We’ve debunked the tale of how Black Friday came about, now we will fact check the crazy tale of the etymology of picnic.
Have you heard the story about where the word picnic comes from? If you haven’t, you’ve been lucky so far. If you have, let’s fact check that story.
Here’s another tall tale showing the lengths some will go to get a rise out of people. The $$ signs are inserted to lessen offence.
This e-mail is being sent to you as a public service announcement and as information in the form of a little known Black History Fact. This information can also be found in the African American Archives at the Smithsonian Institute.
Although not taught in American learning institutions and literature, it is noted in most Black history professional circles and literature that the origin of the term “picnic” derives from the acts of lynching African-Americans. The word “picnic” is rooted from the whole theme of “Pick A Ni$$er.” This is where individuals would “pic” a Black person to lynch and make this into a family gathering. There would be music and a “picnic.” (“Nic” being the white acronym for “ni$$er.”) Scenes of this were depicted in the movie “Rosewood.”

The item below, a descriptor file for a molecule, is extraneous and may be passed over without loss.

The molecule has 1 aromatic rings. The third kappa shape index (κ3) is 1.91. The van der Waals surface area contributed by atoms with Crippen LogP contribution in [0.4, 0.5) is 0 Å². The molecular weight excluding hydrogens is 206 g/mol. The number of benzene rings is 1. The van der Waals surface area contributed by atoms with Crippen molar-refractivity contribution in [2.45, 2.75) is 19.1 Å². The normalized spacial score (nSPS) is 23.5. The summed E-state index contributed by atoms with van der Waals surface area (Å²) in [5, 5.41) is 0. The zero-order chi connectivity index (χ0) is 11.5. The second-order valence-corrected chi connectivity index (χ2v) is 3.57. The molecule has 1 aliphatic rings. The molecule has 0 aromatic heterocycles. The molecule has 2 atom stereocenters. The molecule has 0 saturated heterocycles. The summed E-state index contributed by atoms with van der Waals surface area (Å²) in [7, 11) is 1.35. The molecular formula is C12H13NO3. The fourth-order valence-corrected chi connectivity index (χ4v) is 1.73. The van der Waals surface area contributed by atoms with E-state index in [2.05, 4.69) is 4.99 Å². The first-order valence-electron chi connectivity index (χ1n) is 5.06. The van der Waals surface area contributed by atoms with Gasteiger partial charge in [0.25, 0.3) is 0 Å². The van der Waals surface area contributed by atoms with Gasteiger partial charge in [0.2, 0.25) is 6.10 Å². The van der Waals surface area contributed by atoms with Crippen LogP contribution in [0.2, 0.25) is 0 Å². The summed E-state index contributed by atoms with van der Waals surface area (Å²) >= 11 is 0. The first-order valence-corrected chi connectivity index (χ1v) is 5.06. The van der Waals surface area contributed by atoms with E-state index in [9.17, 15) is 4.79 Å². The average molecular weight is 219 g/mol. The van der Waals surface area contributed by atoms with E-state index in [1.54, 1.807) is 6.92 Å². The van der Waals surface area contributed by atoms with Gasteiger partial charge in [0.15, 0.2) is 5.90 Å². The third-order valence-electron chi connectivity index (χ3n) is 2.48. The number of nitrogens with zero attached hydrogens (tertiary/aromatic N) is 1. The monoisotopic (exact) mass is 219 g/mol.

We should choose to use the word “barbecue” or “outing” instead of the word “picnic.”
Please forward this e-mail to all of your family and friends and let’s educate our people.
The truth is that the word ‘picnic’ began life as a 17th-century French word: it wasn’t even close to being an American invention. A 1692 edition of Origines de la Langue Françoise de Ménage mentions ‘piquenique’ as being of recent origin and marks the first appearance of the word in print.
As for how the French came by this new term, it was likely invented by joining the common form of the verb ‘piquer’ (meaning “to pick” or “peck”) with ‘nique,’ possibly either a Germanic term meaning “worthless thing” or merely a nonsense rhyming syllable coined to fit the first half of this new palate-pleaser.
The first documented appearance of the term outside the French language occurred in 1748, but picnic was rarely used in English prior to 1800 or thereabouts. Even then, the word still wasn’t being used in America (but rather in England) and referred to a fashionable pot-luck social affair that was not necessarily held out-of-doors.